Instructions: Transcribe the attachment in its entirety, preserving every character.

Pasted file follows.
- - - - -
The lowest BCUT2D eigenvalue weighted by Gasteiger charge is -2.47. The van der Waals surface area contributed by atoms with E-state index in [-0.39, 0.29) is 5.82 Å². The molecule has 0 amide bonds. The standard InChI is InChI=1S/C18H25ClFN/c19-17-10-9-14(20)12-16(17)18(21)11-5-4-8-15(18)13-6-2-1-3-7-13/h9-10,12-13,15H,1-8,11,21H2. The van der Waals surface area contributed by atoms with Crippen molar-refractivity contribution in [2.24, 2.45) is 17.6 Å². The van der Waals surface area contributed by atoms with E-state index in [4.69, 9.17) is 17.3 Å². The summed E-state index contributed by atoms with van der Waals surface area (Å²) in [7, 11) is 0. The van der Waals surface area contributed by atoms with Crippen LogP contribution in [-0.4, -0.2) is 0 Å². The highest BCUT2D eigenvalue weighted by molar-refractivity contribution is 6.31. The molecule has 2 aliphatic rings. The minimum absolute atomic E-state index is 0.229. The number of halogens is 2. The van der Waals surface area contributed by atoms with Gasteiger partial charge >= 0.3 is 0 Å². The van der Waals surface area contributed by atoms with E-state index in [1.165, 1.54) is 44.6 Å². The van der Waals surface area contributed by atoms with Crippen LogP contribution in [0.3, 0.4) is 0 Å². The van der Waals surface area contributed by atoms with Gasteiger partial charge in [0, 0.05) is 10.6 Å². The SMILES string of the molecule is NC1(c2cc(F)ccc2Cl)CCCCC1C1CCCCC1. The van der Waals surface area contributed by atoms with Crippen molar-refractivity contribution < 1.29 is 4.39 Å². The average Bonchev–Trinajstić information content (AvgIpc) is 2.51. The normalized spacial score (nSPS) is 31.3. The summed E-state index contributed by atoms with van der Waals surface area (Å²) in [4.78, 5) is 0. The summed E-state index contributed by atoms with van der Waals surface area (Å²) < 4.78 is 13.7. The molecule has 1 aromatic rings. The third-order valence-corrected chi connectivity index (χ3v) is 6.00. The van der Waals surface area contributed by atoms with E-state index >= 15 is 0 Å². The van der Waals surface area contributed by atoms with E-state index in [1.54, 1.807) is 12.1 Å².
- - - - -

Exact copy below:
The lowest BCUT2D eigenvalue weighted by Gasteiger charge is -2.47. The van der Waals surface area contributed by atoms with E-state index in [-0.39, 0.29) is 5.82 Å². The molecule has 0 amide bonds. The standard InChI is InChI=1S/C18H25ClFN/c19-17-10-9-14(20)12-16(17)18(21)11-5-4-8-15(18)13-6-2-1-3-7-13/h9-10,12-13,15H,1-8,11,21H2. The van der Waals surface area contributed by atoms with Crippen molar-refractivity contribution in [2.24, 2.45) is 17.6 Å². The van der Waals surface area contributed by atoms with E-state index in [4.69, 9.17) is 17.3 Å². The summed E-state index contributed by atoms with van der Waals surface area (Å²) in [7, 11) is 0. The van der Waals surface area contributed by atoms with Crippen LogP contribution in [-0.4, -0.2) is 0 Å². The highest BCUT2D eigenvalue weighted by molar-refractivity contribution is 6.31. The molecule has 2 aliphatic rings. The minimum absolute atomic E-state index is 0.229. The number of halogens is 2. The van der Waals surface area contributed by atoms with Gasteiger partial charge >= 0.3 is 0 Å². The van der Waals surface area contributed by atoms with E-state index in [1.165, 1.54) is 44.6 Å². The van der Waals surface area contributed by atoms with Crippen LogP contribution in [0.3, 0.4) is 0 Å². The van der Waals surface area contributed by atoms with Gasteiger partial charge in [0, 0.05) is 10.6 Å². The SMILES string of the molecule is NC1(c2cc(F)ccc2Cl)CCCCC1C1CCCCC1. The van der Waals surface area contributed by atoms with Crippen molar-refractivity contribution < 1.29 is 4.39 Å². The average Bonchev–Trinajstić information content (AvgIpc) is 2.51. The normalized spacial score (nSPS) is 31.3. The summed E-state index contributed by atoms with van der Waals surface area (Å²) in [4.78, 5) is 0. The summed E-state index contributed by atoms with van der Waals surface area (Å²) < 4.78 is 13.7. The molecule has 1 aromatic rings. The third-order valence-corrected chi connectivity index (χ3v) is 6.00. The van der Waals surface area contributed by atoms with E-state index >= 15 is 0 Å². The van der Waals surface area contributed by atoms with E-state index in [1.54, 1.807) is 12.1 Å².